Sword Art Online II
Episode 24

by Nick Creamer,

This week marked the end of Mother's Rosario and Sword Art Online II altogether, so it was an appropriately goodbye-centric episode. The vast majority of the episode was taken up by Yuuki's long goodbye, which spanned both the real and virtual worlds, and pulled in all the ideas this arc has been stirring regarding immortality, how we spend our lives, and the value of the digital world. It was a sad sequence, but the episode ended on a hopeful note, with a pair of epilogue scenes catching up with friends. It was a strong episode, and a solid end to what has turned out to be SAO's finest arc.

We opened this week with another party at Asuna's lake house, this time including both the Sleeping Knights and almost all of SAO's various side characters. This led into a big “fun with friends” montage set to a dramatic, melancholy insert song, which offered one more chance to create a bit of connection with these tragic characters. The arc is in a far better point now than it was two episodes ago to be trying to wring emotional resonance out of Yuuki's journey - not only have all the initial tragic exposition hurdles been cleared, but last week's episode was also by far the best set of interactions between her and the rest of the cast. And it's no longer just tragedy for narrative's sake, either - thanks to the final scene between Asuna and her mother last week, Yuuki's passing now actually reflects on the struggles Asuna has independently been dealing with.

The connection between Asuna and Yuuki came to a head in the episode's middle segment, as Yuuki's condition deteriorated and the cast prepared to say goodbye. I've said before that Yuuki's situation offers an interesting counterpoint to the characters who wish to escape the real world, and a number of lines in these scenes fitted nicely into that point. I liked Asuna's firm “You won't lose. Because you're Zekken. The strongest swordsman!”, which pointed to the fact that sometimes, no amount of power in the virtual world can actually help you in the real one - a strong contrast from the themes of Sinon's arc. A great deal of GGO was spent reflecting on the fact that escape into a virtual world can disconnect you from reality in dangerous ways, but here, Asuna's heartfelt “everyone is praying that your next journey is to somewhere as wonderful as this” was a total embrace of the promise of virtual reality. Yuuki's final “I did my best to live. I lived here” comes out almost as a challenge, a dare for anyone to deny that her life in the virtual world was of real value.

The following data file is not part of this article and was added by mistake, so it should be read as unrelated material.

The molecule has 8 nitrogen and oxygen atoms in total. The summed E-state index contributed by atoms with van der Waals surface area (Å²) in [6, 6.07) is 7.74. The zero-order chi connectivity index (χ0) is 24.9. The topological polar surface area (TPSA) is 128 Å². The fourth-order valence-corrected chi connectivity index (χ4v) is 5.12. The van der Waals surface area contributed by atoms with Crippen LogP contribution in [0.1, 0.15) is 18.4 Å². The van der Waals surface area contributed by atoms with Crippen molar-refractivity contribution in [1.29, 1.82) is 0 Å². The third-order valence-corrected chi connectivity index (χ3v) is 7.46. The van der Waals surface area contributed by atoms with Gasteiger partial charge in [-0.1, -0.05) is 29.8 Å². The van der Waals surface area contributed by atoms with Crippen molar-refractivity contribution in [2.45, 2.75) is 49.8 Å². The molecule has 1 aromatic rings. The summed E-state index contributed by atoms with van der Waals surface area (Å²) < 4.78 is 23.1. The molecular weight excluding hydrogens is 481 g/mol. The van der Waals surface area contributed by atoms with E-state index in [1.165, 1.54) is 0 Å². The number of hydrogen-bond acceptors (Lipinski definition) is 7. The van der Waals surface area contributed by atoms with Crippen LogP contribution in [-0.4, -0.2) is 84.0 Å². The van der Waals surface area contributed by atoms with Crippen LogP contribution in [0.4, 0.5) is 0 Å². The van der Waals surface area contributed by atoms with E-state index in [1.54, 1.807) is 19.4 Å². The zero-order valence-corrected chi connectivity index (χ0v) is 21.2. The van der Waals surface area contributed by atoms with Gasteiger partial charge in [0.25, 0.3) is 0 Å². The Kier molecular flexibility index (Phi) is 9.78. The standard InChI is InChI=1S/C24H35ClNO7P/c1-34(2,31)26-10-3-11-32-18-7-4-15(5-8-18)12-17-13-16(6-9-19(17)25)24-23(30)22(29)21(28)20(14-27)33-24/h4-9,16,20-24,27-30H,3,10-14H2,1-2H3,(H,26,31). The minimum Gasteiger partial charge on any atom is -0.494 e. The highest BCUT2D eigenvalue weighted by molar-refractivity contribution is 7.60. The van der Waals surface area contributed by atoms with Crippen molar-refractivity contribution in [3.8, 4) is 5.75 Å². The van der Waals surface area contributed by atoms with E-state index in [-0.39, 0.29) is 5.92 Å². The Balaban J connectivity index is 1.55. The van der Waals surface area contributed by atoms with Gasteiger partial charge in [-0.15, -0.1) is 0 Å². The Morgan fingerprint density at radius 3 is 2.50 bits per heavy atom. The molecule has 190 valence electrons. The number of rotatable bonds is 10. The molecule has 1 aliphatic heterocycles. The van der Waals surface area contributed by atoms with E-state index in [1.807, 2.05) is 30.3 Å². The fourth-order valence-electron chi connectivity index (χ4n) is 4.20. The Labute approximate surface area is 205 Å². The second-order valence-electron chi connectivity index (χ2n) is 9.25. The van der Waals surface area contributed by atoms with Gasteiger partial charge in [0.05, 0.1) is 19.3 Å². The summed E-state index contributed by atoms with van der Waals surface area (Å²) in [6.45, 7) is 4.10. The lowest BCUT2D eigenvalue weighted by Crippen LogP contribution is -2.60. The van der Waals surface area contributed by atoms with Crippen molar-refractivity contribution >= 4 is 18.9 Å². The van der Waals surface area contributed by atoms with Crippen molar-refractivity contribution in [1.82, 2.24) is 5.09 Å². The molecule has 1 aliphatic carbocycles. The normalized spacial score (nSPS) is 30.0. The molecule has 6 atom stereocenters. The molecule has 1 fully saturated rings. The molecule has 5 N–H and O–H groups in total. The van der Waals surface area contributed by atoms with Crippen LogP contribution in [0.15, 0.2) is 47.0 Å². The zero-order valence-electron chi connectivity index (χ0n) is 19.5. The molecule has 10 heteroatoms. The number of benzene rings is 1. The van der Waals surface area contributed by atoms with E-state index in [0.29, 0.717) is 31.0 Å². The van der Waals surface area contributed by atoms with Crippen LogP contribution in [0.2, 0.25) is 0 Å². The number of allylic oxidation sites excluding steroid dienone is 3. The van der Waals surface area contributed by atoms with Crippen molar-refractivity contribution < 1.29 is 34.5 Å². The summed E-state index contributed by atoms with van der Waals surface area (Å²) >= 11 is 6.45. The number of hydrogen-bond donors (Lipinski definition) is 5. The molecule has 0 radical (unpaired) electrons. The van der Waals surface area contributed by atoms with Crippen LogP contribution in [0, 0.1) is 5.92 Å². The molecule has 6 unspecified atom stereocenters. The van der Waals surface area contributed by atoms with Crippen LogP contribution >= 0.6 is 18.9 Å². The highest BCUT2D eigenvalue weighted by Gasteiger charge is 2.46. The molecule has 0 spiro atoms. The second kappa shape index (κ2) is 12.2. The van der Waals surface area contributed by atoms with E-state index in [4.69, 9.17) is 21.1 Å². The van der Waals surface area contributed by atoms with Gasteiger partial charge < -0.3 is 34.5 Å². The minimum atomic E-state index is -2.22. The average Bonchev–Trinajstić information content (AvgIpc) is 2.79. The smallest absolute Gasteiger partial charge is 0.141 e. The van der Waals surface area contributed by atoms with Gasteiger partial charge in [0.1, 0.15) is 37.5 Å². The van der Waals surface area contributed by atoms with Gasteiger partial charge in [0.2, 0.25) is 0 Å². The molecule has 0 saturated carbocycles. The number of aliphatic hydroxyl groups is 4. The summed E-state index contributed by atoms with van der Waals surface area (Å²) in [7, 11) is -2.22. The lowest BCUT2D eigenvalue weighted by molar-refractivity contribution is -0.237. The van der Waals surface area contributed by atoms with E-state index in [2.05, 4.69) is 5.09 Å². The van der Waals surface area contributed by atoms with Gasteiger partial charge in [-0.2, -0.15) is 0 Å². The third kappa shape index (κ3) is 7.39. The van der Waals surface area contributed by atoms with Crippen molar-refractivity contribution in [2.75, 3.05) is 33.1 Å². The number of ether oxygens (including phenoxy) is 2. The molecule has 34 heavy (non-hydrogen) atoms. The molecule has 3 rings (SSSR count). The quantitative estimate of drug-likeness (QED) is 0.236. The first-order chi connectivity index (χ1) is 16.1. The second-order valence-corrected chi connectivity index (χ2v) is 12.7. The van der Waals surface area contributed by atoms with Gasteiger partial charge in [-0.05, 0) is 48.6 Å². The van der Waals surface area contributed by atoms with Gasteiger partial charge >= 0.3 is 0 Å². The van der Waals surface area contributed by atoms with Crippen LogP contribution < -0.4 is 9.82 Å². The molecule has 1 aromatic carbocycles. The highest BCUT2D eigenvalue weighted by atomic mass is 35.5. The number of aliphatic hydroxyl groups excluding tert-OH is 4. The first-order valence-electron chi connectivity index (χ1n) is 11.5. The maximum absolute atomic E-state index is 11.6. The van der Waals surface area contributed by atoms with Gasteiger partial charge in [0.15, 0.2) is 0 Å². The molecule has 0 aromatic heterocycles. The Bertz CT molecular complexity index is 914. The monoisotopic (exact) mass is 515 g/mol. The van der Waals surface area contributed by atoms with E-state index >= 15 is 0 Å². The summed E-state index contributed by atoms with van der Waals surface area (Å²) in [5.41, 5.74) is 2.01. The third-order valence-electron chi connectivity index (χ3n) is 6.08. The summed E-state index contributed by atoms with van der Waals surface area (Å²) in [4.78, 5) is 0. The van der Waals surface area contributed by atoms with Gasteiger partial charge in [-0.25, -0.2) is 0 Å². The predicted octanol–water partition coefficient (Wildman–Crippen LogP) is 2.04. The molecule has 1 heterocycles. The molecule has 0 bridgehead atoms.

And beyond SAO's overarching themes, the specific concerns of Mother's Rosario were given voice in this sequence as well. The overt narrative quest of getting that world-first boss kill was all about seeking a kind of immortality in the virtual, and that thread is continued as Yuuki passes her sword skill on to Asuna, who promises to pass it on in turn. And that question of immortality is given a more emotional tenor as it bleeds into Asuna's desire to live for others - Yuuki has done for Asuna and the other Knights what she herself wants to do in the future. It's sappy, obviously, but this arc has always been swinging for the emotional fences, and outside of a couple specific missteps (like having a thousand people show up for Yuuki's virtual goodbye), I'd say this episode nailed its emotional moments far more gracefully and consistently than previous episodes.

The execution was also spot-on for this week's episode, from the randomly beautiful fight animation in that opening montage onward. The color work and lighting in Yuuki's virtual goodbye was absolutely gorgeous, the music was used to great effect, and the specificity and expressiveness of Asuna's expressions was something to behold. SAO is almost always a pretty show, and this week's episode used that strength to powerful effect.

The episode's last couple scenes weren't quite as strong as the centerpiece, but they offered a fine look forward for the show. Sword Art Online has sometimes struggled and sometimes flat-out failed, but it's always wanted to be a show that's actually about something, and I respect that. In light of that, it's nice to see the second season conclude with an arc that actually nails its themes and ends with some real grace. Nice job, SAO. You pulled it off.

Rating: A

Sword Art Online II is currently streaming on Crunchyroll.

Nick writes about anime, storytelling, and the meaning of life at Wrong Every Time.

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